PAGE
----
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Marc Ganzi, chief executive officer of DigitalBridge Group Inc., is a big fan of digital infrastructure—and these days he’s not alone.

In July 2019, Colony Capital Inc. bought Mr. Ganzi’s private-equity firm and unveiled a plan to shift from being a real-estate generalist to focusing on digital assets such as data centers, cell towers and fiber networks. It fell to Mr. Ganzi, who took over from Colony founder Thomas Barrack last year as the combined companies’ CEO, to make that vision a reality.

A veteran of digital-infrastructure investing who got his start in distressed real estate, Mr. Ganzi wasted little time executing the transformation. All told, he has rotated $73 billion in assets, selling off $33 billion of traditional real estate and acquiring a portfolio of $40 billion in digital holdings.

A few months after the merger was consummated, the firm announced a $5.9 billion deal to sell its industrial warehouses to Blackstone Inc. In 2020, it agreed to sell its hotel portfolio for about $2.8 billion and unloaded $700 million of other legacy holdings.

This year, Colony—which changed its name in June to DigitalBridge to reflect its new identity—agreed to sell a portfolio of other nondigital assets to Fortress Investment Group LLC and struck a $3.2 billion deal with a separate group of buyers to unload more than 300 medical and senior-housing facilities.

Meanwhile, DigitalBridge has acquired companies such as fiber-network operator Zayo Group LLC; Vertical Bridge Holdings LLC, the largest private cell-tower operator in the U.S.; and AtlasEdge Data Centres, a European data-center business it created through a joint venture with Liberty Global PLC.

Shares of DigitalBridge, a real-estate investment trust, have tripled since Mr. Ganzi became CEO in July 2020, giving it a current market value of $4.3 billion.

Aiding the stock’s rise has been a surge in demand for digital-infrastructure assets as data consumption balloons, underscored by roughly $20 billion in deals last week alone, including CyrusOne Inc.’s sale to KKR & Co. and Global Infrastructure Partners LLC. That has meant stiffer competition from private-equity firms like KKR and Blackstone, which are drawn to the assets’ stable income generation.

The second iteration of DigitalBridge’s flagship fund had raised $8.1 billion as of its third-quarter earnings report, double the size of its predecessor.

“What I saw in Colony a couple of years ago was a REIT without any core strategic direction," Mr. Ganzi says. The company’s stock had lost more than half its value in the two years following Colony’s ill-fated 2016 merger with NorthStar Asset Management Group Inc. and NorthStar Realty Finance Corp.

Even before the pandemic, Mr. Ganzi said he and the firm’s board saw trouble brewing in many areas of traditional real estate. Home-sharing giant Airbnb Inc. was disrupting the hotel business. Amazon.com Inc. and the rise of e-commerce had dented the value of retail real estate. Even in the office market, the best assets were priced to perfection.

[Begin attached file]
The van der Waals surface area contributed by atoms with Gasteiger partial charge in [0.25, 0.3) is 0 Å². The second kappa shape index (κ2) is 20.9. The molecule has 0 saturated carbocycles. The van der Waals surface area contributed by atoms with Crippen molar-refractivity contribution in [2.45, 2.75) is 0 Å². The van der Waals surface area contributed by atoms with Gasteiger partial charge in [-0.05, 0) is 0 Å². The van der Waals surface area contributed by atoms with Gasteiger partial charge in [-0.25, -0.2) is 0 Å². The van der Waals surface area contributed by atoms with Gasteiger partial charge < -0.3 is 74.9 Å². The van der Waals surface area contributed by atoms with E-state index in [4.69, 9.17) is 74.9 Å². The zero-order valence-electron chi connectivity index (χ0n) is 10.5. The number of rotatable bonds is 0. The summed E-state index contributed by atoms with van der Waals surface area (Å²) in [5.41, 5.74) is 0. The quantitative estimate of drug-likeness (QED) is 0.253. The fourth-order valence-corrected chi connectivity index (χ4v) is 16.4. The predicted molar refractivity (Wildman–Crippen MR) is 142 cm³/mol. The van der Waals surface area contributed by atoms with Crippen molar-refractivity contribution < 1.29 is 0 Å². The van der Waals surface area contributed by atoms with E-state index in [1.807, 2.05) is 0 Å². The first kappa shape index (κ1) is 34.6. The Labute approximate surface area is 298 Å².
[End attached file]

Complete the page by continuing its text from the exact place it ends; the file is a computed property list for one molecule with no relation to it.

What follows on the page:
Mr. Ganzi had met Mr. Barrack, a friend of Mr. Ganzi’s father, nearly 30 years ago while growing up in Southern California. The two later reconnected, and in 2018 their companies formed digital-infrastructure investment firm Digital Colony Management LLC through a joint venture.

(Mr. Barrack, a major fundraiser for former President Donald Trump, stepped down as the firm’s executive chairman earlier this year and was indicted in June on charges that he acted as a foreign agent of the United Arab Emirates and lied to federal investigators. He has pleaded not guilty.)

A resident of Wellington, Fla., Mr. Ganzi owns a horse farm and helped found the World Polo League with his wife, Melissa Ganzi, a top polo player.

He attended the University of Pennsylvania’s Wharton School, graduating in 1993. He got a job buying distressed real estate for Resolution Trust Corp., a now-defunct U.S.-government-owned entity charged with selling off assets of thrifts declared insolvent during the savings-and-loan crisis.

Mr. Ganzi was tasked with evaluating a building with a cellphone antenna on top of it. Unsure of how to value the revenue stream from leasing the antenna, he consulted two fellow Wharton graduates who worked in the cellular industry. The three ended up starting a business helping property owners negotiate antenna agreements with telecom companies, selling it in 2000.

In 2003, Mr. Ganzi founded Global Tower Partners, building it into the largest privately held operator of U.S. cell towers. American Tower Corp. bought the business in 2013 for $4.8 billion.

That year, Mr. Ganzi and Blackstone veteran Ben Jenkins, now his chief investment officer, started Digital Bridge Holdings LLC, the entity they eventually sold to Colony for $325 million.

“This is really the golden era of all things digital infrastructure," Mr. Ganzi says. “We’re not going to be busy just during Covid. We’re going to be busy for the rest of our lives."

 

This story has been published from a wire agency feed without modifications to the text

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